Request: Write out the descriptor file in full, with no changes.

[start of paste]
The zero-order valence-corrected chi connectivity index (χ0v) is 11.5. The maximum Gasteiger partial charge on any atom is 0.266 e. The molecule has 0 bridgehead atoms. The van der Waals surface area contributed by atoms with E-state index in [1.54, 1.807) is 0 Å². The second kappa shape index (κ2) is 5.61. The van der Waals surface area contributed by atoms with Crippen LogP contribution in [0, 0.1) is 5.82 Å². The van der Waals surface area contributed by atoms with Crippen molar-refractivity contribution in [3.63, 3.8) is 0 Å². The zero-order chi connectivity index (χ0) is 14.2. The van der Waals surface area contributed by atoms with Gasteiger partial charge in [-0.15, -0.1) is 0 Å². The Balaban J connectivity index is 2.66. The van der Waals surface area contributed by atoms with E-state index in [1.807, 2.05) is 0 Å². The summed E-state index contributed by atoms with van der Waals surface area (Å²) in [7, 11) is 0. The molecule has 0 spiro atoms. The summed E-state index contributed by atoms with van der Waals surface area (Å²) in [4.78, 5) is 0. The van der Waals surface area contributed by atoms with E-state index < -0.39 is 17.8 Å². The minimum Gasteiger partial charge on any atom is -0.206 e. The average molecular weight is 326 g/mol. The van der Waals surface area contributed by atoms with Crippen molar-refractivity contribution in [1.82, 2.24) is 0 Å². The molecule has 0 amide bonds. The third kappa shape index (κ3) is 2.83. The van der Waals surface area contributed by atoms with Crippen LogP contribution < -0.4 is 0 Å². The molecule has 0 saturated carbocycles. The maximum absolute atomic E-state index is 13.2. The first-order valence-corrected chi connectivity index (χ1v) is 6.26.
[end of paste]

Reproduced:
The zero-order valence-corrected chi connectivity index (χ0v) is 11.5. The maximum Gasteiger partial charge on any atom is 0.266 e. The molecule has 0 bridgehead atoms. The van der Waals surface area contributed by atoms with E-state index in [1.54, 1.807) is 0 Å². The second kappa shape index (κ2) is 5.61. The van der Waals surface area contributed by atoms with Crippen LogP contribution in [0, 0.1) is 5.82 Å². The van der Waals surface area contributed by atoms with Crippen molar-refractivity contribution in [3.63, 3.8) is 0 Å². The zero-order chi connectivity index (χ0) is 14.2. The van der Waals surface area contributed by atoms with Gasteiger partial charge in [-0.15, -0.1) is 0 Å². The Balaban J connectivity index is 2.66. The van der Waals surface area contributed by atoms with E-state index in [1.807, 2.05) is 0 Å². The summed E-state index contributed by atoms with van der Waals surface area (Å²) in [7, 11) is 0. The molecule has 0 spiro atoms. The summed E-state index contributed by atoms with van der Waals surface area (Å²) in [4.78, 5) is 0. The van der Waals surface area contributed by atoms with E-state index < -0.39 is 17.8 Å². The minimum Gasteiger partial charge on any atom is -0.206 e. The average molecular weight is 326 g/mol. The van der Waals surface area contributed by atoms with Crippen molar-refractivity contribution in [1.82, 2.24) is 0 Å². The molecule has 0 amide bonds. The third kappa shape index (κ3) is 2.83. The van der Waals surface area contributed by atoms with Crippen LogP contribution < -0.4 is 0 Å². The molecule has 0 saturated carbocycles. The maximum absolute atomic E-state index is 13.2. The first-order valence-corrected chi connectivity index (χ1v) is 6.26.